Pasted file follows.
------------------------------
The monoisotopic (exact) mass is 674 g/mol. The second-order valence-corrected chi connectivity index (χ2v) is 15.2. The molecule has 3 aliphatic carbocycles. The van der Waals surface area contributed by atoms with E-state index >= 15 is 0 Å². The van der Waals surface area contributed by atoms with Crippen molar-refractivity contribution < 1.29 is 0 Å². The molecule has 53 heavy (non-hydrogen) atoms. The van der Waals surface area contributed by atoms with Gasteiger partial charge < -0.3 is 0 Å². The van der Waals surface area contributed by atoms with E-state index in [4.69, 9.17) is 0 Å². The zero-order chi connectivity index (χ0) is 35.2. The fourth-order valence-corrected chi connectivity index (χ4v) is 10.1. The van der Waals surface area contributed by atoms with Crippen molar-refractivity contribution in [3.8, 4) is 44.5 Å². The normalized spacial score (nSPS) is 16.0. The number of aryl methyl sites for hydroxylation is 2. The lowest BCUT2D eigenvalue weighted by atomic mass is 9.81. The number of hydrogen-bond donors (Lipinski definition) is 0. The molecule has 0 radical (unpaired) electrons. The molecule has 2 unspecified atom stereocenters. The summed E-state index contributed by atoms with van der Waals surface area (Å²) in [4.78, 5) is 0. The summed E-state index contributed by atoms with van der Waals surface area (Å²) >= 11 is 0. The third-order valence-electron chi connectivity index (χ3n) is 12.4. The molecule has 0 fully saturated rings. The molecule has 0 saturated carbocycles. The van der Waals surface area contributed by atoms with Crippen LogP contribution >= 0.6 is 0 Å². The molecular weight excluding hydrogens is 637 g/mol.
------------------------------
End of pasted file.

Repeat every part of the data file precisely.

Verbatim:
The monoisotopic (exact) mass is 674 g/mol. The second-order valence-corrected chi connectivity index (χ2v) is 15.2. The molecule has 3 aliphatic carbocycles. The van der Waals surface area contributed by atoms with E-state index >= 15 is 0 Å². The van der Waals surface area contributed by atoms with Crippen molar-refractivity contribution < 1.29 is 0 Å². The molecule has 53 heavy (non-hydrogen) atoms. The van der Waals surface area contributed by atoms with Gasteiger partial charge < -0.3 is 0 Å². The van der Waals surface area contributed by atoms with E-state index in [4.69, 9.17) is 0 Å². The zero-order chi connectivity index (χ0) is 35.2. The fourth-order valence-corrected chi connectivity index (χ4v) is 10.1. The van der Waals surface area contributed by atoms with Crippen molar-refractivity contribution in [3.8, 4) is 44.5 Å². The normalized spacial score (nSPS) is 16.0. The number of aryl methyl sites for hydroxylation is 2. The lowest BCUT2D eigenvalue weighted by atomic mass is 9.81. The number of hydrogen-bond donors (Lipinski definition) is 0. The molecule has 0 radical (unpaired) electrons. The molecule has 2 unspecified atom stereocenters. The summed E-state index contributed by atoms with van der Waals surface area (Å²) in [4.78, 5) is 0. The summed E-state index contributed by atoms with van der Waals surface area (Å²) >= 11 is 0. The third-order valence-electron chi connectivity index (χ3n) is 12.4. The molecule has 0 fully saturated rings. The molecule has 0 saturated carbocycles. The van der Waals surface area contributed by atoms with Crippen LogP contribution >= 0.6 is 0 Å². The molecular weight excluding hydrogens is 637 g/mol.